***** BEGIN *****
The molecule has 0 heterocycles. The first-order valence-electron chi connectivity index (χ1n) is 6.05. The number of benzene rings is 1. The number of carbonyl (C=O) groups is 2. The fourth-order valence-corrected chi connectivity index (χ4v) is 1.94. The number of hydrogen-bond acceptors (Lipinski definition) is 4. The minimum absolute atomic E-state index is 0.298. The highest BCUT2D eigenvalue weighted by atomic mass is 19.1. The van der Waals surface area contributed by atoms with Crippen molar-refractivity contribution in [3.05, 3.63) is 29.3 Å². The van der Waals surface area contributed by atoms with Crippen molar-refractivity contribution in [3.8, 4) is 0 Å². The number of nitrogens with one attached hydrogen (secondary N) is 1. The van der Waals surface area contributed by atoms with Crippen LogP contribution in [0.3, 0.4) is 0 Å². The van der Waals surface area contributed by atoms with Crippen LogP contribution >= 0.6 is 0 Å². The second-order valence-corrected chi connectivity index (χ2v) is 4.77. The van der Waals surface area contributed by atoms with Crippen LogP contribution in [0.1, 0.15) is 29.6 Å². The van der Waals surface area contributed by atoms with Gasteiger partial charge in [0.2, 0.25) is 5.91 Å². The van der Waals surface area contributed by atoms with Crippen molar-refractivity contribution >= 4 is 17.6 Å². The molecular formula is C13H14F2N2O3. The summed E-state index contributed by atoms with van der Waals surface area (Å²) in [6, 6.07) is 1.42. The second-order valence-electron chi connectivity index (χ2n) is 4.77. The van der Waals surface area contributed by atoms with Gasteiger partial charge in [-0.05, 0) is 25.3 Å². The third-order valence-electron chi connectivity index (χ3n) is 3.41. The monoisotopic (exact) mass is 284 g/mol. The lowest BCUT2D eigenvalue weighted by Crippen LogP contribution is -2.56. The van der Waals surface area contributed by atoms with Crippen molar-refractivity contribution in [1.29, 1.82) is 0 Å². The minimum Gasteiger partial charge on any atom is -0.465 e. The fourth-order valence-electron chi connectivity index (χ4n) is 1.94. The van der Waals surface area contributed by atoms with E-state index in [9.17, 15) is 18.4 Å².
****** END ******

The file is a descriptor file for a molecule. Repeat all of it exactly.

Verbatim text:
The molecule has 0 heterocycles. The first-order valence-electron chi connectivity index (χ1n) is 6.05. The number of benzene rings is 1. The number of carbonyl (C=O) groups is 2. The fourth-order valence-corrected chi connectivity index (χ4v) is 1.94. The number of hydrogen-bond acceptors (Lipinski definition) is 4. The minimum absolute atomic E-state index is 0.298. The highest BCUT2D eigenvalue weighted by atomic mass is 19.1. The van der Waals surface area contributed by atoms with Crippen molar-refractivity contribution in [3.05, 3.63) is 29.3 Å². The van der Waals surface area contributed by atoms with Crippen molar-refractivity contribution in [3.8, 4) is 0 Å². The number of nitrogens with one attached hydrogen (secondary N) is 1. The van der Waals surface area contributed by atoms with Crippen LogP contribution in [0.3, 0.4) is 0 Å². The van der Waals surface area contributed by atoms with Crippen LogP contribution >= 0.6 is 0 Å². The second-order valence-corrected chi connectivity index (χ2v) is 4.77. The van der Waals surface area contributed by atoms with Crippen LogP contribution in [0.1, 0.15) is 29.6 Å². The van der Waals surface area contributed by atoms with Gasteiger partial charge in [0.2, 0.25) is 5.91 Å². The van der Waals surface area contributed by atoms with Crippen molar-refractivity contribution >= 4 is 17.6 Å². The molecular formula is C13H14F2N2O3. The summed E-state index contributed by atoms with van der Waals surface area (Å²) in [6, 6.07) is 1.42. The second-order valence-electron chi connectivity index (χ2n) is 4.77. The van der Waals surface area contributed by atoms with Gasteiger partial charge in [-0.05, 0) is 25.3 Å². The third-order valence-electron chi connectivity index (χ3n) is 3.41. The monoisotopic (exact) mass is 284 g/mol. The lowest BCUT2D eigenvalue weighted by Crippen LogP contribution is -2.56. The van der Waals surface area contributed by atoms with Crippen molar-refractivity contribution in [1.29, 1.82) is 0 Å². The minimum Gasteiger partial charge on any atom is -0.465 e. The fourth-order valence-electron chi connectivity index (χ4n) is 1.94. The van der Waals surface area contributed by atoms with E-state index in [9.17, 15) is 18.4 Å².